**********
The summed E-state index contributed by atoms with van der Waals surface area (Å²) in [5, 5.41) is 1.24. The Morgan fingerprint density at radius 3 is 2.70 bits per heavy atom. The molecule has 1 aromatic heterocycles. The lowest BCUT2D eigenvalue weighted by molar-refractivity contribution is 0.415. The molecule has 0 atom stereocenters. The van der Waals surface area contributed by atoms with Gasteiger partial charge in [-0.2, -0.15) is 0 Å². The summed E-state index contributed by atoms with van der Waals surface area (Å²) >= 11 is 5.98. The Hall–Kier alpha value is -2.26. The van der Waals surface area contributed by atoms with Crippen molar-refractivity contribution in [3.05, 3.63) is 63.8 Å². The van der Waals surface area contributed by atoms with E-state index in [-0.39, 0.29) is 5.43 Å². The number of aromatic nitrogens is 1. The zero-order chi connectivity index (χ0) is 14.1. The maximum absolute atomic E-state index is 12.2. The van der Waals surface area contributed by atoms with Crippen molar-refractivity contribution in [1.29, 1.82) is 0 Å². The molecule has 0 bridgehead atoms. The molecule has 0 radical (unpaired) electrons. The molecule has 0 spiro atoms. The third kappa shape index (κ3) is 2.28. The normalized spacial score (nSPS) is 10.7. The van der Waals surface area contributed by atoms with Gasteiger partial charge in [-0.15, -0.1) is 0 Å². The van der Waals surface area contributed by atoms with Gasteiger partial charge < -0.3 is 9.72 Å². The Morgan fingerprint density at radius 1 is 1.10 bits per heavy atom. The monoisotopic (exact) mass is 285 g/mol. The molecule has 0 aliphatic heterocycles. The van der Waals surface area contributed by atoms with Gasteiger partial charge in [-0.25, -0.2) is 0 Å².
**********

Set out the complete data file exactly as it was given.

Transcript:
The summed E-state index contributed by atoms with van der Waals surface area (Å²) in [5, 5.41) is 1.24. The Morgan fingerprint density at radius 3 is 2.70 bits per heavy atom. The molecule has 1 aromatic heterocycles. The lowest BCUT2D eigenvalue weighted by molar-refractivity contribution is 0.415. The molecule has 0 atom stereocenters. The van der Waals surface area contributed by atoms with Gasteiger partial charge in [-0.2, -0.15) is 0 Å². The summed E-state index contributed by atoms with van der Waals surface area (Å²) >= 11 is 5.98. The Hall–Kier alpha value is -2.26. The van der Waals surface area contributed by atoms with Crippen molar-refractivity contribution in [3.05, 3.63) is 63.8 Å². The van der Waals surface area contributed by atoms with E-state index in [-0.39, 0.29) is 5.43 Å². The number of aromatic nitrogens is 1. The zero-order chi connectivity index (χ0) is 14.1. The maximum absolute atomic E-state index is 12.2. The van der Waals surface area contributed by atoms with Crippen molar-refractivity contribution in [1.29, 1.82) is 0 Å². The molecule has 0 bridgehead atoms. The molecule has 0 radical (unpaired) electrons. The molecule has 0 spiro atoms. The third kappa shape index (κ3) is 2.28. The normalized spacial score (nSPS) is 10.7. The van der Waals surface area contributed by atoms with Gasteiger partial charge in [-0.15, -0.1) is 0 Å². The van der Waals surface area contributed by atoms with Gasteiger partial charge < -0.3 is 9.72 Å². The Morgan fingerprint density at radius 1 is 1.10 bits per heavy atom. The monoisotopic (exact) mass is 285 g/mol. The molecule has 0 aliphatic heterocycles. The van der Waals surface area contributed by atoms with Gasteiger partial charge in [-0.25, -0.2) is 0 Å².